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Posted by Sarah Brown on 11 Sept '19

Seven issues to consider if you want to earn money as a charity

If you want to move from funding and donations to generating income then there are seven key issues and risks to consider

In our experience of working with numerous charities large and small who want to move to a social enterprise model there are seven key issues or risks to consider:

1 Adding to the problems of the people you want to help

This is a particular risk for counselling services. The obvious way to generate income may seem to be to sell your counselling to those who can afford it to help pay for the free or subsidised counselling you give to people in need. However, if there is a shortage of counselling time, then you are just making the waiting list longer for the people who need it whom you are set up to help. You are also likely to cause resentment (see issue 2)

2 Volunteers feeling used

If you start charging for the services that volunteers provide you need to be very careful that they don't feel taken advantage of. "I didn't get involved to do this" can be a common refrain if volunteers starting providing a commercial service instead of helping the people in need that inspired them to get involved.

3 Mission creep

A focus on generating income can lead to the organisation chasing cash rather than staying focused on achieving its mission, and this can result in confusion and disillusion among staff and volunteers. This, in turn, can result in low productivity, loss of key staff, and lack of synergy with the organisation's charitable work.

4 Lack of clarity in governance and goals

Often there can be a failure to identify clear goals and set clear guidelines about the resources to be used for the social enterprise. There is not a clear demarcation between what is for social impact and what is for enterprise to generate income and how the resources are allocated. In short when is something free and when charged. This can upset and confuse users and staff and volunteers, and lead to financial irregularities.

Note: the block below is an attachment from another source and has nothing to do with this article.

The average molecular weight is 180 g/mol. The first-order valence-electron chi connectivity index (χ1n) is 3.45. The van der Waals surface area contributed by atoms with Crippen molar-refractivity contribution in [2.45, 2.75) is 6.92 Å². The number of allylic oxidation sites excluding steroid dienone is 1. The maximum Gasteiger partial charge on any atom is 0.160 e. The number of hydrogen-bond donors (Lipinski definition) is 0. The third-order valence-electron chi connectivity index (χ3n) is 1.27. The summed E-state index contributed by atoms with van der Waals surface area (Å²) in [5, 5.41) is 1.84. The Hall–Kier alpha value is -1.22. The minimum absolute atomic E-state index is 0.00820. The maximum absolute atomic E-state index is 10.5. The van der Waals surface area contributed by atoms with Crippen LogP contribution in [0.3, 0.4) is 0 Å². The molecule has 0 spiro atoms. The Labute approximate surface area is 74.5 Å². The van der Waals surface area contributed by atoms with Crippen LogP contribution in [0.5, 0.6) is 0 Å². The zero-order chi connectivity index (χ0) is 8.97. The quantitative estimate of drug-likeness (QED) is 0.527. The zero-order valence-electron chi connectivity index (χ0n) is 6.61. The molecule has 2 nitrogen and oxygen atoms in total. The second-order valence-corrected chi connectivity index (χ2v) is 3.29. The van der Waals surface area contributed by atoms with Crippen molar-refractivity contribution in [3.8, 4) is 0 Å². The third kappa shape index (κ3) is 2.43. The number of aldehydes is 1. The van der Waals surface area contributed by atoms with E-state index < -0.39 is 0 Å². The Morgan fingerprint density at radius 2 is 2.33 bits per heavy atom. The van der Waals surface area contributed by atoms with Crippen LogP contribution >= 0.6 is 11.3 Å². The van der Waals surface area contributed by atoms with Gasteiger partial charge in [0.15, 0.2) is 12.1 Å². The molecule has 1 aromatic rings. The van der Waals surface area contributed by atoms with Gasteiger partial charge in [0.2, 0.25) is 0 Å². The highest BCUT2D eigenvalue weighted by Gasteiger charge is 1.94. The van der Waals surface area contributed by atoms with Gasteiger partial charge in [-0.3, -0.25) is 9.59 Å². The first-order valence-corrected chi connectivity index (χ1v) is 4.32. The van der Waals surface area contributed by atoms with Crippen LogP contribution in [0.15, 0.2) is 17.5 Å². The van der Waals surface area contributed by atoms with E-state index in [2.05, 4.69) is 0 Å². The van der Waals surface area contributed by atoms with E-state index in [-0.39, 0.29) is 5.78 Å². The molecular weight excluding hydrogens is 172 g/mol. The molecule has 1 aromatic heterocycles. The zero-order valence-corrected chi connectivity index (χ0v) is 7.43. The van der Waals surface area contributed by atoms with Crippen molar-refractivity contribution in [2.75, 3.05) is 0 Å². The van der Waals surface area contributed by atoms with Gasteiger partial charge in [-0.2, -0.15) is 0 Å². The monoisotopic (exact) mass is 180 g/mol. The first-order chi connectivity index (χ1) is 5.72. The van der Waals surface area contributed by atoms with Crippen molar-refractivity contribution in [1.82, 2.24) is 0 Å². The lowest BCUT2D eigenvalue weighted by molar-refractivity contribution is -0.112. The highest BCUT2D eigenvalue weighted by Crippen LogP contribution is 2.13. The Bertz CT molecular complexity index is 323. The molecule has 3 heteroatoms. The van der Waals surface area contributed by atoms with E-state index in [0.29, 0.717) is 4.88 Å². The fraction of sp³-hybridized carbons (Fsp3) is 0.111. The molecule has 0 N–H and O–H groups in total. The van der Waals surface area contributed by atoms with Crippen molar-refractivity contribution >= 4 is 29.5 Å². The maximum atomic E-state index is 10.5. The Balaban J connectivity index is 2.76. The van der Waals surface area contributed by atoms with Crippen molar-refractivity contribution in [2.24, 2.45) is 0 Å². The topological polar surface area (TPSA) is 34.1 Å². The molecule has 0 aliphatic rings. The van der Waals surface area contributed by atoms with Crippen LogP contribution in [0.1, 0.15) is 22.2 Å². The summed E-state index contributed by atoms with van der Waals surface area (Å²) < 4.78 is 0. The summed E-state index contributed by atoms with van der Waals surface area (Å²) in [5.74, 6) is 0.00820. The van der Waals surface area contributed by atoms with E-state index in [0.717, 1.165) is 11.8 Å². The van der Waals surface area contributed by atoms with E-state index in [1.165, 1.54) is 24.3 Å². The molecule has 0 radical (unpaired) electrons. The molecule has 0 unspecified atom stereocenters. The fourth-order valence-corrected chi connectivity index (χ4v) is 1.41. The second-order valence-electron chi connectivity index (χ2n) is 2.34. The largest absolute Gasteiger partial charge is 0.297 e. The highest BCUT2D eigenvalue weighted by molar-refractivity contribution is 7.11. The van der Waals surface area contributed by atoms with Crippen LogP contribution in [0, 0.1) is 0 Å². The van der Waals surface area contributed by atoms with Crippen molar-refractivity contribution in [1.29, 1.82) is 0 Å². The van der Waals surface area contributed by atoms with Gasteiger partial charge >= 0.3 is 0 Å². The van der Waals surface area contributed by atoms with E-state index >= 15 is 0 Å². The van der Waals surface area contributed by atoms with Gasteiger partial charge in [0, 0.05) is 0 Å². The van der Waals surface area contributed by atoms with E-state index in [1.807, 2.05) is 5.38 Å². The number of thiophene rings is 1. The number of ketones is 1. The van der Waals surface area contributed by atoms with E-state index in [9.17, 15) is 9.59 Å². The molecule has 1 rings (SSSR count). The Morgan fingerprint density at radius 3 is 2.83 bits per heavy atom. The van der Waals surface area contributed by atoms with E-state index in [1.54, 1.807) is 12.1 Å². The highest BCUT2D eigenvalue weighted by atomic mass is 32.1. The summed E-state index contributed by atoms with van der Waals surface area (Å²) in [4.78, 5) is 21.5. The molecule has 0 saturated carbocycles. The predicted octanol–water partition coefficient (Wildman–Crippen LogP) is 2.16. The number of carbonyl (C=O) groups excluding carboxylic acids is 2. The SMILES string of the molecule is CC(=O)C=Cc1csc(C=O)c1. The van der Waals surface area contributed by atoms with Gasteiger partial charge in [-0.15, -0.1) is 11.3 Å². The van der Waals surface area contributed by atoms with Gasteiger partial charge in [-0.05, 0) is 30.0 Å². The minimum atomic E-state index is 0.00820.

5 Unrealistic expectations

The grass is always greener as the saying goes. It feels like it must be easier to earn money than bid for funds but like anything it takes time. Often charities have unrealistic expectation about the speed of income generation and profitability – this can mean cash flow problems and the charity unexpectedly subsidising the social enterprise.

6 Lack of commercial/entrepreneurial attitude

If you are going to be successful, there is a need to constantly be looking for opportunities and adapting as the market changes. This is natural to charities but often less so in their more commercial activities where they can lack confidence in their commercial judgement. Should you stay with the original plan even when it isn’t working or cut your losses, for example.

7 Poor sales and marketing

Most small charities don’t have a marketing department and don’t have a marketing mindset. Even larger ones don't generally have experience across all the elements of the marketing mix such as pricing and distribution.

However good the offer it will need to be marketed and sold, this is more than promotion and an area which is often a risk is pricing where small organisations lack the confidence to price highly enough and make insufficient margin. There can also be confusion on the target market which often is not the same as for the charity


All these risks need to be managed and the more planning and thinking you do before you act the more likely you are to be successful because you can work out how to manage the risks before they occur. Obviously a feasibility study will manage expectations on income and the speed you can grow, and a business plan will help with clarity on vision and the operational and marketing issues. Working with a company like inspire2aspire that understands charities and the commercial world can make it easier. Give Sarah a ring on 01709 810080 if you want to chat about your ideas.

If you found this interesting look at:

Social enterprise feasibility study – would a great recycling idea really work?

Are you measuring your social impact effectively?

Who would have thought that a little blog about what is a social enterprise would cause such a stir